The fifth and final truth is that all of us are created equal and all are created for God. It’s the corollary of being made in the image and likeness of God. This means it’s to our disadvantage to think or believe that we can organize our public life as if God doesn’t exist.

Dr. Anderson argues that this truth comes into play with the role of religion in the public square and the importance of religious liberty. “What we’ve tried to do now for two generations is to conduct our public life as if God doesn’t exist,” he says, “as if religion and morality have nothing to do with law and justice. And look where it’s gotten us.”

He continues: “The duties we have to God are the most important duties that we have, period. We need someone bringing that faith perspective to bear in our laws. We need a moral foundation to our laws.”

A virtuous people will courageously defend the rights endowed by the Creator and restored by the blood of patriots. But a fearful people, ignorant and without virtue and without a sense of a higher purpose, would readily cede these rights in exchange for a fleeting sense of security. They would gladly surrender their rights and their liberty in exchange for the protection and the management of their lives from the government. Princeton University’s Robbie George explains, “People lacking in virtue could be counted on to trade liberty for protection, for financial or personal security, for comfort … for having their problems solved quickly. And there will always be people occupying or standing for public office who will be happy to offer the deal.”

Our Constitution was designed and drafted to create a common government of limited responsibilities. Again, a limited government guarantees maximum individual liberty. Our country, comprised at the time of 13 individual sovereign states, fought for its collective independence based on the premise and promise of liberty. Upon winning that revolutionary war, governments were designed and tasked with protecting the rights and liberties of the People. Liberty first.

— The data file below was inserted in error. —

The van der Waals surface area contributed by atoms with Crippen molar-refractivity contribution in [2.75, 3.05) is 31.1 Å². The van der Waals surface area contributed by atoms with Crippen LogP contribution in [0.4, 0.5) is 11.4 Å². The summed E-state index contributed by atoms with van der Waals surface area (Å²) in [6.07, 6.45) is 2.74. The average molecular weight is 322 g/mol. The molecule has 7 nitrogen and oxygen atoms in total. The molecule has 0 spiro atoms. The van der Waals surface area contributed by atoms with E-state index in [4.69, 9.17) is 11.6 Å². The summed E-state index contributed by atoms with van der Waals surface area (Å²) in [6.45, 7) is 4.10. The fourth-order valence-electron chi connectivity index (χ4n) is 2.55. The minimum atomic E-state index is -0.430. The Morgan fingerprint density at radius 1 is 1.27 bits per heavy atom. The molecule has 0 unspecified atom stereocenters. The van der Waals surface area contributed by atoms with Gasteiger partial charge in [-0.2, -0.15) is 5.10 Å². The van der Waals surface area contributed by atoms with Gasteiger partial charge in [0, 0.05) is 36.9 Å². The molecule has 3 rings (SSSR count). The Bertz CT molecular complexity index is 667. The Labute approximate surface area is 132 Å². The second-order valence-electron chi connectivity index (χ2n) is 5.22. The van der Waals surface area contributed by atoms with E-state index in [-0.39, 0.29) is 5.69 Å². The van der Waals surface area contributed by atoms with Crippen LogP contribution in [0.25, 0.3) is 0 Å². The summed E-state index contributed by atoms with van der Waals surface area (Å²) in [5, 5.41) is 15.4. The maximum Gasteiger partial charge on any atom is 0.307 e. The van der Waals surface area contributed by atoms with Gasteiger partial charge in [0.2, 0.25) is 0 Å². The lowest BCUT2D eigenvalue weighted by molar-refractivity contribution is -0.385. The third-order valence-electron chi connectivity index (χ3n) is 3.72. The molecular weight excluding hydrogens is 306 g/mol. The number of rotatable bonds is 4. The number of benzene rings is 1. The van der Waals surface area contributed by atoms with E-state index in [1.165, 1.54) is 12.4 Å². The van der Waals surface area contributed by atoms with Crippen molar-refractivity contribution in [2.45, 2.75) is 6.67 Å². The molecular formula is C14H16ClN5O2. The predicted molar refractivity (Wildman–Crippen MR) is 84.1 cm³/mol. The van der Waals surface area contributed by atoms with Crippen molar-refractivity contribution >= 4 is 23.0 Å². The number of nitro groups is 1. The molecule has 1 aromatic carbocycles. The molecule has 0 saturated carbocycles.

So the answer to my initial question is this: If we keep on our current course, if we continue to reject religion, morality, and the “uncontested truths,” and if we continue to allow the federal government to grow and to intrude into our lives and allow the federal government and the federal courts to make rulings that limit the rights that were once held as “inalienable,” then yes, individual freedom will ultimately jeopardize our liberty.

Let us never forget what John Adams said: ““We have no government armed with power capable of contending with human passions unbridled by morality and religion. Avarice, ambition, revenge or gallantry would break the strongest cords of our Constitution just as a whale easily goes through a net. Our Constitution was made only for a moral and religious People. It is wholly inadequate to the government of any other.” 

We want to leave our country in better shape for future generations. We may just have different ideas about how to do it, and that’s alright. Like our Founding Fathers, I will continue to seek to build consensus, uphold the rights of American citizens as outlined in the Constitution and work to pass legislation that preserves the greatness of our nation for years to come.

As President Ronald Reagan once advised: “Freedom is never more than one generation away from extinction. We didn’t pass it to our children in the bloodstream. It must be fought for, protected, and handed on for them to do the same, or one day we will spend our sunset years telling our children and our children’s children what it was once like in the United States where men were free.”


Dr. Ryan T. Anderson, “The 4 Most Contested Truths in America,” Truth Network, May 23, 2022.  Podcast referenced at:  https://www.truthnetwork.com/show/family-policy-matters-nc-family-policy/41908/

Andrew Wilson, ”All God’s Laws Are Equal. Are Some More Equal Than Others?,” Christianity Today, November 22, 2019.  Referenced at:  https://www.christianitytod

About forloveofgodandcountry

I'm originally from New Jersey where I spent most of my life. I now live in North Carolina with my husband and 4 children. I'm an attorney